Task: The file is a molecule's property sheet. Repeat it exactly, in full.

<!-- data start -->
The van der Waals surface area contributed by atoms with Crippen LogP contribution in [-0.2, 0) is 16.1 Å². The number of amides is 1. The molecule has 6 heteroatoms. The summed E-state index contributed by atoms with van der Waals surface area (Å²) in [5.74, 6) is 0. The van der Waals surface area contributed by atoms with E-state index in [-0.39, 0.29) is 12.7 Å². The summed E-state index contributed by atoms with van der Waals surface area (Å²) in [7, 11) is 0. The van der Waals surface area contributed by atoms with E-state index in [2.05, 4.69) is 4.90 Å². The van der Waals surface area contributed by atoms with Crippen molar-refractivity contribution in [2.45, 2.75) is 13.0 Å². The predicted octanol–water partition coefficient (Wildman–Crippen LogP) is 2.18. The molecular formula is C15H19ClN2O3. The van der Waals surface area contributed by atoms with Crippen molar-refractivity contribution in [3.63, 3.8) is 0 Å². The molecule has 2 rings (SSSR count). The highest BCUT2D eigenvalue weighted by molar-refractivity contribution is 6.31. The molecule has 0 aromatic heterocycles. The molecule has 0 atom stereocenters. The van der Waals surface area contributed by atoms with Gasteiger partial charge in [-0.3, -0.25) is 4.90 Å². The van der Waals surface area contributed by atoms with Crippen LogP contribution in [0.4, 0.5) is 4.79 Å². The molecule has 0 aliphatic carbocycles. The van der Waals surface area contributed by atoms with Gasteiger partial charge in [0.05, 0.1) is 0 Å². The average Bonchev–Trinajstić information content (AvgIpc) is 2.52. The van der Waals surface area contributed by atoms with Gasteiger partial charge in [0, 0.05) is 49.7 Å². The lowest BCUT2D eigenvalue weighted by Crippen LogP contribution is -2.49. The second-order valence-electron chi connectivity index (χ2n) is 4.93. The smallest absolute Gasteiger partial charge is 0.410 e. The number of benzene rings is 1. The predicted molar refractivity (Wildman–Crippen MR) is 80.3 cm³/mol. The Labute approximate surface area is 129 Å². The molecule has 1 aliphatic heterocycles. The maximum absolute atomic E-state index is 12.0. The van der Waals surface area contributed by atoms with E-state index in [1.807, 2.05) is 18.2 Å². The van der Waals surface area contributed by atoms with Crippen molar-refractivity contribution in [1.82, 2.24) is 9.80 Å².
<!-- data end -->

The van der Waals surface area contributed by atoms with Crippen LogP contribution in [-0.2, 0) is 16.1 Å². The number of amides is 1. The molecule has 6 heteroatoms. The summed E-state index contributed by atoms with van der Waals surface area (Å²) in [5.74, 6) is 0. The van der Waals surface area contributed by atoms with E-state index in [-0.39, 0.29) is 12.7 Å². The summed E-state index contributed by atoms with van der Waals surface area (Å²) in [7, 11) is 0. The van der Waals surface area contributed by atoms with E-state index in [2.05, 4.69) is 4.90 Å². The van der Waals surface area contributed by atoms with Crippen molar-refractivity contribution in [2.45, 2.75) is 13.0 Å². The predicted octanol–water partition coefficient (Wildman–Crippen LogP) is 2.18. The molecular formula is C15H19ClN2O3. The van der Waals surface area contributed by atoms with Crippen molar-refractivity contribution in [3.63, 3.8) is 0 Å². The molecule has 2 rings (SSSR count). The highest BCUT2D eigenvalue weighted by molar-refractivity contribution is 6.31. The molecule has 0 aromatic heterocycles. The molecule has 0 atom stereocenters. The van der Waals surface area contributed by atoms with Gasteiger partial charge in [-0.3, -0.25) is 4.90 Å². The van der Waals surface area contributed by atoms with Crippen LogP contribution in [0.4, 0.5) is 4.79 Å². The molecule has 0 aliphatic carbocycles. The van der Waals surface area contributed by atoms with Gasteiger partial charge in [0.05, 0.1) is 0 Å². The average Bonchev–Trinajstić information content (AvgIpc) is 2.52. The van der Waals surface area contributed by atoms with Gasteiger partial charge in [0, 0.05) is 49.7 Å². The lowest BCUT2D eigenvalue weighted by Crippen LogP contribution is -2.49. The second-order valence-electron chi connectivity index (χ2n) is 4.93. The smallest absolute Gasteiger partial charge is 0.410 e. The number of benzene rings is 1. The predicted molar refractivity (Wildman–Crippen MR) is 80.3 cm³/mol. The Labute approximate surface area is 129 Å². The molecule has 1 aliphatic heterocycles. The maximum absolute atomic E-state index is 12.0. The van der Waals surface area contributed by atoms with E-state index in [1.807, 2.05) is 18.2 Å². The van der Waals surface area contributed by atoms with Crippen molar-refractivity contribution in [1.82, 2.24) is 9.80 Å².